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GORDON, Lord ADAM (1726?–1801), general, colonel of the 1st royal regiment of foot, governor of Edinburgh Castle, fourth son of Alexander, second duke of Gordon [q. v.], by his wife Lady Henrietta Mordaunt, daughter of the famous Earl of Peterborough, was born about 1726, and entered the army as ensign in the 18th royal Irish foot, in Scotland, soon after Culloden. In 1753 he became lieutenant and captain 3rd foot guards, and was returned to parliament as member for Aberdeenshire the next year. He sat for that constituency till 1768, and afterwards represented Kincardineshire from 1774 to 1788, when he vacated his seat. In 1758 he served with his company of the guards in the expedition to the French coast under General Bligh. In 1762 he became colonel 66th foot, and took that regiment out to Jamaica. Returning home in 1766 he was entrusted by the Florida (?) colonists with a memorial of grievances to lay before the secretary of state. He was made colonel of the Cameronians in 1775, governor of Tynemouth in 1778, and colonel first royal regiment of foot in 1782. The same year he was appointed commander of the forces in Scotland (North Britain), when he took up his residence at Holyrood Palace, which he repaired extensively. In 1796 he became a full general and governor of Edinburgh Castle. In 1798 he vacated the command of the forces in Scotland, in which he was succeeded by Sir Ralph Abercrombie, and died at his seat, The Barn, Kincardineshire, on 13 Aug. 1801.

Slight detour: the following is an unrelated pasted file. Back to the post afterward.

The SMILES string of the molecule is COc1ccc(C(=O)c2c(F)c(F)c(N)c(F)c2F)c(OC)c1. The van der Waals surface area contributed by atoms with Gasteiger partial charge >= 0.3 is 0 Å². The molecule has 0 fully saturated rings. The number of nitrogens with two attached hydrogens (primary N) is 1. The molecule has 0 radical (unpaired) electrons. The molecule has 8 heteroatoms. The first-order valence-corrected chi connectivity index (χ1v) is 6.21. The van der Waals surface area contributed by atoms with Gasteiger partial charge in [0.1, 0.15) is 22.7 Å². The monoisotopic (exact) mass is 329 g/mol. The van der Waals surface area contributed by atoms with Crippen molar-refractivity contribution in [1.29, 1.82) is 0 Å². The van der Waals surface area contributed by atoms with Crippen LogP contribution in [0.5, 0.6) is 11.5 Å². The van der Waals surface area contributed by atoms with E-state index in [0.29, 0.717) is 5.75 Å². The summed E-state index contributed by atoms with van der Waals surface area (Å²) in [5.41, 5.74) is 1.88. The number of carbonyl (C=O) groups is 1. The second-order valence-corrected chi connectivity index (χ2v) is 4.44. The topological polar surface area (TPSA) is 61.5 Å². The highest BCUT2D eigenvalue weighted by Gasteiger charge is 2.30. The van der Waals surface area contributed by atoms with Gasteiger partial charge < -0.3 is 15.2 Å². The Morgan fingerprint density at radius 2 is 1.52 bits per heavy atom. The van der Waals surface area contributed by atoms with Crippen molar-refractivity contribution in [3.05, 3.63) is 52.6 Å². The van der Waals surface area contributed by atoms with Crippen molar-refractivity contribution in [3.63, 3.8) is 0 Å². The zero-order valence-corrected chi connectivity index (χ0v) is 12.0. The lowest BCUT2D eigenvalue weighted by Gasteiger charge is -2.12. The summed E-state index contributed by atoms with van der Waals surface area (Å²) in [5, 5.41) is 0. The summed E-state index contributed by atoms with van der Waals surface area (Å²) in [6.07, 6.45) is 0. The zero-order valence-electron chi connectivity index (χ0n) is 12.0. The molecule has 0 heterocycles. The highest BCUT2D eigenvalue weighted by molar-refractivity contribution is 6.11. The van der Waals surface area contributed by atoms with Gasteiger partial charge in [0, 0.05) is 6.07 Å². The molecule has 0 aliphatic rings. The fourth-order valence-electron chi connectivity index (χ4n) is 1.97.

Gordon married Jane, daughter of John Drummond of Megginch, Perthshire, and widow of James Murray, second duke of Athole, by whom he left no issue. She is said to have been the heroine of Dr. Austen's song ‘For lack o' gold she left me, O.’

[Anderson's Scottish Nation, ii. 319; Foster's Members of Parliament, Scotland, 150; Cannon's Hist. Record 1st Royal Regiment of Foot.]

H. M. C.